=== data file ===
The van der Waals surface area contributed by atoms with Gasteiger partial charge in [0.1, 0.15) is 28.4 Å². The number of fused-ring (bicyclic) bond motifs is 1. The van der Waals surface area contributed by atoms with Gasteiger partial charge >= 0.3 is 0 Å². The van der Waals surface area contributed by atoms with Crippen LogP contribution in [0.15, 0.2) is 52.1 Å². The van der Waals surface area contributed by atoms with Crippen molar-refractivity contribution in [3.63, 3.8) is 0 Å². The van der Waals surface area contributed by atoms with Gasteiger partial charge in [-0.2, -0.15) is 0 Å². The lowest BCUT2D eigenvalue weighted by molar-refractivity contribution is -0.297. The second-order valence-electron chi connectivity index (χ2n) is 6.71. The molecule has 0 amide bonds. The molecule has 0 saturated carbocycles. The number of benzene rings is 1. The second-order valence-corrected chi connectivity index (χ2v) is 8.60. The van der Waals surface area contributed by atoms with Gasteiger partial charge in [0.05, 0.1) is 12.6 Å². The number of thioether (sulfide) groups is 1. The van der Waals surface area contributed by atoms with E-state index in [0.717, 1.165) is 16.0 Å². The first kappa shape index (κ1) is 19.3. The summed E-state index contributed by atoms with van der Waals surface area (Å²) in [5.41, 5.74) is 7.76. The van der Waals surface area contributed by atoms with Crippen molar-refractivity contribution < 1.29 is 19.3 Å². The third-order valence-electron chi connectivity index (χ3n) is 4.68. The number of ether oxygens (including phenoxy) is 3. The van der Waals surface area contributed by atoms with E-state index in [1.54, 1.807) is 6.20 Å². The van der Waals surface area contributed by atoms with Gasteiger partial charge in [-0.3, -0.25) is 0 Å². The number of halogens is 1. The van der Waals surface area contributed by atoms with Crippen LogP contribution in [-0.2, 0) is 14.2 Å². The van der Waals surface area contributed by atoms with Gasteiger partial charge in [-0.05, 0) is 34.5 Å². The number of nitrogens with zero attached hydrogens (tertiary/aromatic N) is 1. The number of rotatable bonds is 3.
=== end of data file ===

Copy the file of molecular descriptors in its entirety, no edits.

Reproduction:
The van der Waals surface area contributed by atoms with Gasteiger partial charge in [0.1, 0.15) is 28.4 Å². The number of fused-ring (bicyclic) bond motifs is 1. The van der Waals surface area contributed by atoms with Gasteiger partial charge >= 0.3 is 0 Å². The van der Waals surface area contributed by atoms with Crippen LogP contribution in [0.15, 0.2) is 52.1 Å². The van der Waals surface area contributed by atoms with Crippen molar-refractivity contribution in [3.63, 3.8) is 0 Å². The van der Waals surface area contributed by atoms with Gasteiger partial charge in [-0.2, -0.15) is 0 Å². The lowest BCUT2D eigenvalue weighted by molar-refractivity contribution is -0.297. The second-order valence-electron chi connectivity index (χ2n) is 6.71. The molecule has 0 amide bonds. The molecule has 0 saturated carbocycles. The number of benzene rings is 1. The second-order valence-corrected chi connectivity index (χ2v) is 8.60. The van der Waals surface area contributed by atoms with Gasteiger partial charge in [0.05, 0.1) is 12.6 Å². The number of thioether (sulfide) groups is 1. The van der Waals surface area contributed by atoms with E-state index in [0.717, 1.165) is 16.0 Å². The first kappa shape index (κ1) is 19.3. The summed E-state index contributed by atoms with van der Waals surface area (Å²) in [5.41, 5.74) is 7.76. The van der Waals surface area contributed by atoms with Crippen molar-refractivity contribution < 1.29 is 19.3 Å². The third-order valence-electron chi connectivity index (χ3n) is 4.68. The number of ether oxygens (including phenoxy) is 3. The van der Waals surface area contributed by atoms with E-state index in [1.54, 1.807) is 6.20 Å². The van der Waals surface area contributed by atoms with Gasteiger partial charge in [-0.3, -0.25) is 0 Å². The number of halogens is 1. The van der Waals surface area contributed by atoms with Crippen LogP contribution in [-0.2, 0) is 14.2 Å². The van der Waals surface area contributed by atoms with Gasteiger partial charge in [-0.05, 0) is 34.5 Å². The number of nitrogens with zero attached hydrogens (tertiary/aromatic N) is 1. The number of rotatable bonds is 3.